New Delhi: The moon has always been a source of curiosity and intrigue for the earth-dwellers and on Saturday, October 31 the celestial ball is going to be even more interesting. Also Read - Lunar Eclipse 2020: Last Chandra Grahan of This Year on November 30 | All You Need to Know

Tomorrow, the world will get a chance to witness the second full moon of the month – goes without saying, a rare occurrence. Also Read - Blue Moon on October 31: All You Need to Know About This Rare Celestial Event | Don't Miss It!

To make the phenomenon even rarer, it so appears that the second full moon is also our first global full moon in a really long time – 76 years precisely. This means that tomorrow’s full moon shall be visible from almost every part of Earth, although some not-so-lucky areas will still miss out on it. Also Read - NASA Mission Discovers Water on Sunlit Surface of Moon

While the festival of Halloween is not so popular in India, people in the West have even more reason to celebrate since this is the first Halloween full moon in close to eight decades. While typical Halloween folklore has always counted the night of Halloween as one with a full moon up in the skies, it so happens that this depiction is more ingrained in popular culture, rather than the actual appearance of the moon. This year, though, thanks to a rare occurrence of two full moons in the month of October, Halloween celebrations can add on an extra zing.

For space watchers, this will be another treat. While one can spot the moon with the naked eye, having a telescope at hand will further let you view the moon’s craters even more closely.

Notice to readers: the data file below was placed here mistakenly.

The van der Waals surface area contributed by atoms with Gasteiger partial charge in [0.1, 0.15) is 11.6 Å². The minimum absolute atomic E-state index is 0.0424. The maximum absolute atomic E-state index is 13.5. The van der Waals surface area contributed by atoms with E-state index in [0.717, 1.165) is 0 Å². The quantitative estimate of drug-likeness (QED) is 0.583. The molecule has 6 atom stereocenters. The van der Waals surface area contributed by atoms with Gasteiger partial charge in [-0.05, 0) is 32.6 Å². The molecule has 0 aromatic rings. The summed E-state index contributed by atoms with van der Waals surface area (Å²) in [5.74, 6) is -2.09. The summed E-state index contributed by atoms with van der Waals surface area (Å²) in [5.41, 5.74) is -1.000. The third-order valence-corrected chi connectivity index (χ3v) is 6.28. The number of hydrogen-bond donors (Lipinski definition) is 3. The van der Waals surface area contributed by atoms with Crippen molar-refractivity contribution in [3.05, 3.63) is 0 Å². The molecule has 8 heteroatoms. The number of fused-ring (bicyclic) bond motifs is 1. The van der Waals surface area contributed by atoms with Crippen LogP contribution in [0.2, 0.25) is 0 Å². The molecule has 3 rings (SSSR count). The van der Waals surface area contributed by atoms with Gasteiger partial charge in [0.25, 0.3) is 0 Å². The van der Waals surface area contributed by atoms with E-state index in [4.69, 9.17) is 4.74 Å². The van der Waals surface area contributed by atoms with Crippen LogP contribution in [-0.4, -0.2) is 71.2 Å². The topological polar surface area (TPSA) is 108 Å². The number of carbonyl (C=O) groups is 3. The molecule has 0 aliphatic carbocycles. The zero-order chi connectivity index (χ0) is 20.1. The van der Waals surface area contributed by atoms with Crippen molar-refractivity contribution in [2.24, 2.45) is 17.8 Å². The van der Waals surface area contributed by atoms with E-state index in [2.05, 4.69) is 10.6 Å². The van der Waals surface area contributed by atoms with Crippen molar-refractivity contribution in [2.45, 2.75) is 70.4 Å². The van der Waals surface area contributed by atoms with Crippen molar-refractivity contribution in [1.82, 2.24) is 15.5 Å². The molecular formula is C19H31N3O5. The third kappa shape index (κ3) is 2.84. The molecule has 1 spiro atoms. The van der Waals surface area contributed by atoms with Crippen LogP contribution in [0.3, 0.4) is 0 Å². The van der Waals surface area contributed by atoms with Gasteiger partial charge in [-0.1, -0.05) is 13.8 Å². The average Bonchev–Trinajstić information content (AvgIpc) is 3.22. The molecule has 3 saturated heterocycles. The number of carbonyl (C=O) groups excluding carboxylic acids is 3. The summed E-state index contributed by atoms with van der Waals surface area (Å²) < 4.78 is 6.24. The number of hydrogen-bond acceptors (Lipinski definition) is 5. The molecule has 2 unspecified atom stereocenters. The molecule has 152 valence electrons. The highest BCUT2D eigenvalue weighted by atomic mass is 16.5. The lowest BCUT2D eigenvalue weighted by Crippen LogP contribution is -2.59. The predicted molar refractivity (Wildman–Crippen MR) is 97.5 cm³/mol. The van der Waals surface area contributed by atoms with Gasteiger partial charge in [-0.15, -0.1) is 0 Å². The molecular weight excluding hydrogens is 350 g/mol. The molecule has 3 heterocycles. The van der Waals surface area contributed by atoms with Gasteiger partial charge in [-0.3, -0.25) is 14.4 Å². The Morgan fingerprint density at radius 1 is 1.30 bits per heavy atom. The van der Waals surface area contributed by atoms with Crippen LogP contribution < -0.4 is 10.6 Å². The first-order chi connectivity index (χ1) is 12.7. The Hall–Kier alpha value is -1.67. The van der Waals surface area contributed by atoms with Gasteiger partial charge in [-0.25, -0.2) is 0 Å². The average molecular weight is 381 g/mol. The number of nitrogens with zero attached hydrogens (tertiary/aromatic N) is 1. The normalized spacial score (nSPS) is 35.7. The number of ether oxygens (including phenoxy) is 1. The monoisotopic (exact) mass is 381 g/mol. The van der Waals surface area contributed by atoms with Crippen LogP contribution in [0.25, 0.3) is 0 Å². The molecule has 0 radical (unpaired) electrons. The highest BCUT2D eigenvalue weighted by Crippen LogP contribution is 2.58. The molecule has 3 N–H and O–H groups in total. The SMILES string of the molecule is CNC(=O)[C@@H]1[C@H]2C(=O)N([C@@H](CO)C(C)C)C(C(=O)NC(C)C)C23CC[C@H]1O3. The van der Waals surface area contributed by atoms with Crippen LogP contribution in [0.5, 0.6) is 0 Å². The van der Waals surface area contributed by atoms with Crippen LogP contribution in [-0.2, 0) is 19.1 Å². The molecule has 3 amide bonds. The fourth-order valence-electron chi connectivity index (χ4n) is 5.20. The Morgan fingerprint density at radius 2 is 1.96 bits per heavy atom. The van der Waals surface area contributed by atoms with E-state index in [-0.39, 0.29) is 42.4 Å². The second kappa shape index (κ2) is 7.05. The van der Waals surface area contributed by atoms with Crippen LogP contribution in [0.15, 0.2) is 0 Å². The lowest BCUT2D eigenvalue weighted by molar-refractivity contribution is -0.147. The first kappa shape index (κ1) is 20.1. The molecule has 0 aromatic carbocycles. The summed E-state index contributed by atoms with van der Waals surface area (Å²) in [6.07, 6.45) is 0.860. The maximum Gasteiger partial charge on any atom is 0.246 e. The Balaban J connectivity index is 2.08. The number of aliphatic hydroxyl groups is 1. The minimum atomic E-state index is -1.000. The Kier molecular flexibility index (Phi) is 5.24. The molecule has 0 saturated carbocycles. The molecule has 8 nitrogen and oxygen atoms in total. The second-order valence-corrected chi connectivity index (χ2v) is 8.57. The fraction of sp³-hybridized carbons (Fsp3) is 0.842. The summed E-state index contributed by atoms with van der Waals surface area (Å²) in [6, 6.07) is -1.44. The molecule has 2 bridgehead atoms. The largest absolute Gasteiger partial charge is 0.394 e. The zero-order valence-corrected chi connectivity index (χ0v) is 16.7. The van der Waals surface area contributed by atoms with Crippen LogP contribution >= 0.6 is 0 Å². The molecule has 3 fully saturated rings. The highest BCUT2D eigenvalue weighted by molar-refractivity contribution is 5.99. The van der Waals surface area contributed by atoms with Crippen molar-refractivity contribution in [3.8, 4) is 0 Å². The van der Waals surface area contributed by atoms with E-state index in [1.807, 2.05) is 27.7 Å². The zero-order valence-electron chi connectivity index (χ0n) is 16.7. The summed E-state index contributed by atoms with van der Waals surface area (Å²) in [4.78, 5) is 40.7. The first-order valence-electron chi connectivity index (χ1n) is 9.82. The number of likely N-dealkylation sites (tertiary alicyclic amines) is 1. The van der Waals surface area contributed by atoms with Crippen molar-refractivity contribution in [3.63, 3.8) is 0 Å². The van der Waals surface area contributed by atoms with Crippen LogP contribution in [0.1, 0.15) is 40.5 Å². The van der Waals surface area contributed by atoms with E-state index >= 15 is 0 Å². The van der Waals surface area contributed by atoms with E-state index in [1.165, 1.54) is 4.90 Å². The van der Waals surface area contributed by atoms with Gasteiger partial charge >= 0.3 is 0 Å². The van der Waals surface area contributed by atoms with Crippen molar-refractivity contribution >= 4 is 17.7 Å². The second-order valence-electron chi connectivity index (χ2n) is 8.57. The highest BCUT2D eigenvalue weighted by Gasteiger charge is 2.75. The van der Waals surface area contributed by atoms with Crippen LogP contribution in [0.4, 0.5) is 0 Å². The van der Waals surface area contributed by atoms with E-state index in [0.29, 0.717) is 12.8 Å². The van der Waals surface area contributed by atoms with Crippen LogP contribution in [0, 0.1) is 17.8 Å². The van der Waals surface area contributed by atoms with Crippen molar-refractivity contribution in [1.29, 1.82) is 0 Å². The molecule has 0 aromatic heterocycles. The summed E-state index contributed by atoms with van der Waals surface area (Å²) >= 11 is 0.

We generally see 12 Full Moons in a year — three every four seasons. However, since each Full Moon is separated by 29.5 days, this means that it takes 354 days for the Moon to complete the 12 full phases. The leftover days of the year keep adding up until once every two -and-a-half years, 13 Full Moons appear in one calendar year. This ‘extra’ Full Moon is a rare event and so it came to be called a Blue Moon.

The October 31 Blue Moon will mostly likely be bright and white like all Full Moons are.

While space treats are seemingly regular phenomenon now, what with NASA’s exhaustive social media outreach efforts, the second full moon of the month is still in contention for being one of the more interesting celestial events to have happened in recent times. Interested individuals can spot the moon as usual tomorrow, but will have to wait until 2039 to host another month having two full moons.